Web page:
Safety at Home


The home is the most common place for seizure-related accidents. Activities such as bathing and cooking place the person with seizures at risk for injury. Making simple changes in household activities or your environment may create a safer home. The individual's seizure type and frequency will dictate the type of changes that may help you stay safe. 

Bathrooms, which have mirrors, sinks, shower doors, bathtubs, and hard floors, can be risky for people with uncontrolled seizures. Bathroom activities are generally private matters and balancing the need for both privacy and safety is important for people with seizures.  Also be careful in rooms with fireplaces and on stairs.

  • To give some privacy, place an occupied sign on the bathroom door instead of locking it.
  • Hang the bathroom door so that it swings outward (into the hall or bedroom).  This prevents the door from being blocked if a person falls during a seizure. 
  • Sing in the shower so people know you’re okay.
  • Take showers instead of baths.
  • Make sure shower and bath drains work properly so water doesn’t build up.
  • Keep water temperature low to avoid burns.
  • Use nonskid strips in tub or shower - everyone should use these!
  • Use a shower curtain instead of a shower door, it's easier to get in and help someone if they fall in the shower. 
  • Use tub rails or grab bars.
  • For people who fall during a seizure or have frequent seizures:
    • Use a shower chair or sit on bottom of tub and use hand held shower nozzle.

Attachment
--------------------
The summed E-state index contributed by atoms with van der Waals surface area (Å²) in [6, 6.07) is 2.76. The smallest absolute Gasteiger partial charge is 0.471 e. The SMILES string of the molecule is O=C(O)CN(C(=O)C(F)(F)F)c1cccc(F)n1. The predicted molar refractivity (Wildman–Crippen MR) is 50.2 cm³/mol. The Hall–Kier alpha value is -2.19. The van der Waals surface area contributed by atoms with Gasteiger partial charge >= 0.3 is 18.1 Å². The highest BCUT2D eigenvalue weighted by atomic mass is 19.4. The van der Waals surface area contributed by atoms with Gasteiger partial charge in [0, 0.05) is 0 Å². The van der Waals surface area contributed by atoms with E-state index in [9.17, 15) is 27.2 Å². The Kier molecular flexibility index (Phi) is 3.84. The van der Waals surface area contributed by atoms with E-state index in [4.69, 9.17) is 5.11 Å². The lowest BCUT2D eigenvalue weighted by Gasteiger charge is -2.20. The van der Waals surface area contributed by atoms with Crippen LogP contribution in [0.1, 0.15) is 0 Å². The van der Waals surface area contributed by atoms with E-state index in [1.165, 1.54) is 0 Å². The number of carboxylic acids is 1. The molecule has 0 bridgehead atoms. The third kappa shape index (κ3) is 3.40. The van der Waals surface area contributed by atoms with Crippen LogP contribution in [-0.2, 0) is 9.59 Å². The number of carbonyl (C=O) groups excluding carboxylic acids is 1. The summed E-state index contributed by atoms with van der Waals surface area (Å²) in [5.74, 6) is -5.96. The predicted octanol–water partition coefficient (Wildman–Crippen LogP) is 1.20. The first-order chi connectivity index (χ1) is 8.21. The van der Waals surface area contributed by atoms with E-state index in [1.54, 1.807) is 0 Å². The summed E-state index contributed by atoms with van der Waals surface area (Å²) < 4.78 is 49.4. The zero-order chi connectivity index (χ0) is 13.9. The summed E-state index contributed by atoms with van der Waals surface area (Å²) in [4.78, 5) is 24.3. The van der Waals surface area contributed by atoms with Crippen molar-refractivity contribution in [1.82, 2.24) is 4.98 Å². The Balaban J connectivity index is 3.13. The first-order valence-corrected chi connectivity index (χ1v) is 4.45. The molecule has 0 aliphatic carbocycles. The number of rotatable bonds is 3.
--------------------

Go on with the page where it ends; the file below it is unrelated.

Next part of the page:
• Take showers when someone else is in the house.
  • Use an electric razor to avoid cuts.
  • Use shatterproof glass for mirrors.
  • Avoid glass tables.
  • Avoid scatter rugs.  Wall-to-wall carpeting or soft flooring may reduces injuries for individuals who fall.
  • Use protective or padded covers on faucet handles, nozzles, or the edges of countertops to help cushion falls and reduce injuries.
  • Use covers or enclosed heating units or radiators.
  • Electrical equipment such as hair dryers or razors should be used away from any water source.
  • Secure televisions, computers or other things that could fall off tables.
  • Use fireplace screens at all times.
  • Avoid clutter in rooms. Also look around and make sure there is room to fall safely.
  • Have an enclosed yard for children to play and prevent wandering during a seizure.
  • Have a way to call for help if you are alone. Look into alarm systems, medic alerts and other safety devices!
  • More safety tips for the home
  • Get a home safety evaluation from a visiting nurse or physical therapist.
  • Ask to meet with a nurse at the doctor’s office to learn about safety concerns and tips, or get connected with help in the home.
  • Ask for help on adaptive aids for home safety.  Local colleges and often have disability rehabilitation programs. Or contact a rehabiliation hospital or state disability organization. 

Authored By:

Joseph I. Sirven MD
Patty Obsorne Shafer RN, MN
Steven C. Schachter, MD

on Sunday, September 08, 2013
on Wednesday, October 23, 2013


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